I Give You An Onion

Happy Valentines Day!

It is a curious thought but it is only when you see people looking ridiculous that you realize how much you love them.

Agatha Christie

When I too long have looked upon your face

By Edna St. Vincent Millay

When I too long have looked upon your face,
Wherein for me a brightness unobscured
Save by the mists of brightness has its place,
And terrible beauty not to be endured,
I turn away reluctant from your light,
And stand irresolute, a mind undone,
A silly, dazzled thing deprived of sight
From having looked too long upon the sun.
Then is my daily life a narrow room
In which a little while, uncertainly,
Surrounded by impenetrable gloom,
Among familiar things grown strange to me
Making my way, I pause, and feel, and hark,
Till I become accustomed to the dark.


ATTENTION – I am interrupting our normally scheduled programming for an important Poetry Service Announcement.  Tomorrow is Valentines Day!  And if Agatha is right, then it is the perfect day to get a little silly.  Don’t fall for the Hallmark trap and buy a Valentine card, get out some construction paper, paper lace doilies, stickers and glue, better yet some glitter, and get to work.  It’s not about perfection, its about expressing yourself and your love of your valentine in your best DIY valentine self.  Then, once the masterpiece is finished in whatever form it has taken, its time to profess your love in words on the back.  My suggestion, don’t screw up your masterpiece trying to do it off the cuff, write it out on white paper in a size that will fit and glue or tape it to the back, that way if you ruin the draft you can re-write it and not disturb your artwork.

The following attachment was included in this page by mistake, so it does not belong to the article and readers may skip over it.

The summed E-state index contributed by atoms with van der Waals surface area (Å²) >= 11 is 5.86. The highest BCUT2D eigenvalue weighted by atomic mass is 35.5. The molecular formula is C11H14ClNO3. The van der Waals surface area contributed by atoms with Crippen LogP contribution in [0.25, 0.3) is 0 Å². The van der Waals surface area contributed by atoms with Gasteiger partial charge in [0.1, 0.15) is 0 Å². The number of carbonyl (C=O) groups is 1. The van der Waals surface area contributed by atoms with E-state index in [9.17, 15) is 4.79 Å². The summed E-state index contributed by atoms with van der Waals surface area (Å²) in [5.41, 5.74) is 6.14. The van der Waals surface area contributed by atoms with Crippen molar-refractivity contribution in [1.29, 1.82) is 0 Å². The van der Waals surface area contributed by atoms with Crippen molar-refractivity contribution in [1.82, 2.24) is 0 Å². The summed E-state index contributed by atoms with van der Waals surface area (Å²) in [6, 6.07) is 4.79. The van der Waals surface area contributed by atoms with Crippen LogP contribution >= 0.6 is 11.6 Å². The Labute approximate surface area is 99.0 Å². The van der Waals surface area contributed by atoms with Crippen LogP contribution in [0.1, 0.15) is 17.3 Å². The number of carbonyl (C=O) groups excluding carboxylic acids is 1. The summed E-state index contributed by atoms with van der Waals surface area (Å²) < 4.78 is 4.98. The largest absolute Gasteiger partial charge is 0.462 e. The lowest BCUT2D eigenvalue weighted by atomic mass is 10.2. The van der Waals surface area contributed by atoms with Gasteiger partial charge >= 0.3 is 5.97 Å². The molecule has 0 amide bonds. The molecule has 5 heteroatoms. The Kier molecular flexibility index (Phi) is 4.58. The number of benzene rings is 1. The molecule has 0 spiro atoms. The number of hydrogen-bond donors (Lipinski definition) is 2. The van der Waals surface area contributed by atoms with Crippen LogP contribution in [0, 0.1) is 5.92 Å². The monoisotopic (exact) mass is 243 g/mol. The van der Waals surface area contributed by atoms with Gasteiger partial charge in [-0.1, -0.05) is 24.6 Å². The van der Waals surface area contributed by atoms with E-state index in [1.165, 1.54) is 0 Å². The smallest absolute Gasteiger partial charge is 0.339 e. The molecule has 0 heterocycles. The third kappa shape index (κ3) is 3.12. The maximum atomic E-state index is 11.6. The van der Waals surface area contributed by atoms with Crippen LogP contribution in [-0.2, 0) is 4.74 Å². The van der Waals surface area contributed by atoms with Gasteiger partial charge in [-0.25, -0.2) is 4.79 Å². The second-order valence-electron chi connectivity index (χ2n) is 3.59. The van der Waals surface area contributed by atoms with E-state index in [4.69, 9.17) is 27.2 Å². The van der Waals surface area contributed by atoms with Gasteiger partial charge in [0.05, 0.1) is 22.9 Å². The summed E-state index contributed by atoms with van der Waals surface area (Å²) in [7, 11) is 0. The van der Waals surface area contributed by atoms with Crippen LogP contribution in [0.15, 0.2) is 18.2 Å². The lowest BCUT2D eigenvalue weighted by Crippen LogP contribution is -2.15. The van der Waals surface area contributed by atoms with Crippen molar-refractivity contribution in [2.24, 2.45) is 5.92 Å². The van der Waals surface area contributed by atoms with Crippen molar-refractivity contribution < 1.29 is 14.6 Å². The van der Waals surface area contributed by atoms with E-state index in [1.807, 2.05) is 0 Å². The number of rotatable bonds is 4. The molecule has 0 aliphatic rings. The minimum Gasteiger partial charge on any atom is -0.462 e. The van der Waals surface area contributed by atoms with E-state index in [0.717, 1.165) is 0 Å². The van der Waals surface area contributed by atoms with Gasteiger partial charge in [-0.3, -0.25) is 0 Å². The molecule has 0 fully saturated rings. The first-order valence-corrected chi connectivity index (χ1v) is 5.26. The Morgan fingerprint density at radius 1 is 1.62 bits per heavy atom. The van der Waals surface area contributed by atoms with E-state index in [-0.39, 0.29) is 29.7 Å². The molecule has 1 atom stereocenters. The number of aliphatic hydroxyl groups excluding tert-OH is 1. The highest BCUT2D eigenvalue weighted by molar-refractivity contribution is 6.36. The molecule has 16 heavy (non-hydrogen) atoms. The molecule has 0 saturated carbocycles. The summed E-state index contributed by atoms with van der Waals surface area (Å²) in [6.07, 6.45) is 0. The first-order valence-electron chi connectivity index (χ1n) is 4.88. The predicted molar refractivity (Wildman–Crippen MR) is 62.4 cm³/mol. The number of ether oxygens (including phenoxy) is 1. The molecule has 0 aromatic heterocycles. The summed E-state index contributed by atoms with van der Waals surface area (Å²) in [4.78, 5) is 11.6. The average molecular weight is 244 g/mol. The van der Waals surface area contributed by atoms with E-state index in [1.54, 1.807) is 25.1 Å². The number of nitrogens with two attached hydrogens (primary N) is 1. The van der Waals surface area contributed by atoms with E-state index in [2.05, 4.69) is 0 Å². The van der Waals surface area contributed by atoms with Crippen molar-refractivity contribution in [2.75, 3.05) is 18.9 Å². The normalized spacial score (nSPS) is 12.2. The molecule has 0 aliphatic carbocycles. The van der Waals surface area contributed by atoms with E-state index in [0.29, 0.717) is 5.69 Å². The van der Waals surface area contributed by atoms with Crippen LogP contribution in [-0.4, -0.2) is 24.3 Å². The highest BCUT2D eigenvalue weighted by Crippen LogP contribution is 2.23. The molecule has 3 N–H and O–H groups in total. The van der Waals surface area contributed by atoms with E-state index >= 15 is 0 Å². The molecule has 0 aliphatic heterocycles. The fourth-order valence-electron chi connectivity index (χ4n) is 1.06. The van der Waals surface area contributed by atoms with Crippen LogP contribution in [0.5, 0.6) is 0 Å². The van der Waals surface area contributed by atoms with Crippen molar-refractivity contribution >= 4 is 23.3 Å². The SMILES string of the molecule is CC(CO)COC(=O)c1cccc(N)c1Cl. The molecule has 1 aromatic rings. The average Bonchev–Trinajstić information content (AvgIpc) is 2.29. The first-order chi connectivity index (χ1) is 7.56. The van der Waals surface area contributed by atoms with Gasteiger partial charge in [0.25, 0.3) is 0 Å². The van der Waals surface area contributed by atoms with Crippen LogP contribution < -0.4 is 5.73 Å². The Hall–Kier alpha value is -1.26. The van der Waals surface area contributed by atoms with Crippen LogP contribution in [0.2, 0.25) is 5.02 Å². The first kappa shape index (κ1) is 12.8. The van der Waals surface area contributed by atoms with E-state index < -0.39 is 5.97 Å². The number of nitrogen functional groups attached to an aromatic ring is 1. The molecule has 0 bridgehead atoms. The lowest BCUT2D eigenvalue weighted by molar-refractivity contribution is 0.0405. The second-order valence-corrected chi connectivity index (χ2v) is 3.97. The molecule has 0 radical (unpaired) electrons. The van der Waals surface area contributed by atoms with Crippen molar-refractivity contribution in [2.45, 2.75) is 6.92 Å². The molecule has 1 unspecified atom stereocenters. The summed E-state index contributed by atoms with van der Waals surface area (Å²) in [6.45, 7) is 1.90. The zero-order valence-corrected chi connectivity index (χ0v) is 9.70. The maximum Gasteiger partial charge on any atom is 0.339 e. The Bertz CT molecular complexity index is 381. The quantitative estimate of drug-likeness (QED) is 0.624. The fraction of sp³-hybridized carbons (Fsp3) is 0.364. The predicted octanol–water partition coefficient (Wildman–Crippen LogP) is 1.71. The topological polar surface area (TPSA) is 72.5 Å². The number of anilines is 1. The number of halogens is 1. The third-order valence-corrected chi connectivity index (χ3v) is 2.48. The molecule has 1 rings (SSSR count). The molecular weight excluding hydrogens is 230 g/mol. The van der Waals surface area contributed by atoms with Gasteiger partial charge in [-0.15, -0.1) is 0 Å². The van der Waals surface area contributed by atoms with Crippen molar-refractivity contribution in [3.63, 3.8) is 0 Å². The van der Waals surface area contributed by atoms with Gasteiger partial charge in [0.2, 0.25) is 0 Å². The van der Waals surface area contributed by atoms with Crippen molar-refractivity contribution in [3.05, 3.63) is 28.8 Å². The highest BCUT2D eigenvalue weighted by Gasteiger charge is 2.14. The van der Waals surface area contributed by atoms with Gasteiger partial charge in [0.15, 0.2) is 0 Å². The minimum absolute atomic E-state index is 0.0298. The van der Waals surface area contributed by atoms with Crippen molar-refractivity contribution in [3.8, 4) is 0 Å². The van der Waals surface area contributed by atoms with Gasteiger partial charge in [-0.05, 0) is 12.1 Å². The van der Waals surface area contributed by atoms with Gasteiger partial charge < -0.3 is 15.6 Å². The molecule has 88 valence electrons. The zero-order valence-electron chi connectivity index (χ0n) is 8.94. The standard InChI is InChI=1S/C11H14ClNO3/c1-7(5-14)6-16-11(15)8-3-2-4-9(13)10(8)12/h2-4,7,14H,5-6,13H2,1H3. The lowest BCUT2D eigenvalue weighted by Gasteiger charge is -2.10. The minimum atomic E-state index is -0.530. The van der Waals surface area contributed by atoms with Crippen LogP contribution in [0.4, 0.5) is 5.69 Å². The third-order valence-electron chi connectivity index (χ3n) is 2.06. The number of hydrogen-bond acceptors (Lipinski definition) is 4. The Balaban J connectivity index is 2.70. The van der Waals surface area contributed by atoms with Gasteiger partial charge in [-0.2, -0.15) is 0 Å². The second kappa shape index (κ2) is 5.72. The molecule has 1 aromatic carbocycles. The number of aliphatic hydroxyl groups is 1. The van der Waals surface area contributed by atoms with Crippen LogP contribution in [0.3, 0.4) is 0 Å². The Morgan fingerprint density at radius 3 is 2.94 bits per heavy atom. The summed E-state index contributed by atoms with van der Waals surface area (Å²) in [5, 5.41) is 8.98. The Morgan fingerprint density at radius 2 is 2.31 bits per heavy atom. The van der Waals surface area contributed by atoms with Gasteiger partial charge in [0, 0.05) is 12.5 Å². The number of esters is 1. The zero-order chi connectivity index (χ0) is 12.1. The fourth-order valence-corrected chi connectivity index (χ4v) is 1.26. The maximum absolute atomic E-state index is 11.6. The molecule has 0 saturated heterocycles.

While the glitter is drying, now’s the perfect time for you to muster your courage and write a poem.  But if suddenly you have a little case of writers block, here’s a couple of tips on writing poetry for your loved one on Valentine’s Day. 

Tip #1 – Roses are Red, Violets are Blue, only works if the third line is either silly, but connects the two of you, or kind, but the fourth line HAS TO BE, “And I Love You.”  If you deploy this sure proof poem in any other way, it will likely backfire you right onto the couch. 

Tip #2 – If you are willing to go out on a limb, and write an original love poem, try going freestyle all Lorca on your Valentine.  Think  surreal love fest about the favorite place you and your lover share and make it a metaphor for your shared sensuality and free associate and see what happens.  Have it end with something about “insert a piece of anatomy here” you want to “kiss” or “caress”, that is “pure crystalline love” and you are likely setting the bar pretty high for the evenings festivities and next years Valentine’s Day poem.

Tip #3 – If you aren’t in the poem writing mood, then use the internet to find the perfect love sonnet.  Heck, you might even find one on Fourteenlines.   Between Shakespeare, Cummings and Millay, you should be able to score the perfect one.  Don’t print it out on your computer.  Hand write it (Pro-tip – remember – write small its 14 lines) and sign it and you’ll have a keeper that your Valentine will hold on to forever. 

Tip #4 – If you screw up and its last minute on Monday afternoon and you haven’t gotten anything for your lover, stop at the grocery store, buy some flowers, chocolate and an onion.  And give your lover all three and then get down on one knee and recite the poem below off your smart phone and I guarantee you will worm your way into their heart…

Happy Valentines Day!


by Carol Ann Duffy

Not a red rose or a satin heart.

I give you an onion.
It is a moon wrapped in brown paper.
It promises light
like the careful undressing of love.

It will blind you with tears
like a lover.
It will make your reflection
a wobbling photo of grief.

I am trying to be truthful.

Not a cute card or a kissogram.

I give you an onion.
Its fierce kiss will stay on your lips,
possessive and faithful
as we are,
for as long as we are.

Take it.
Its platinum loops shrink to a wedding ring,
if you like.
Its scent will cling to your fingers,
cling to your knife.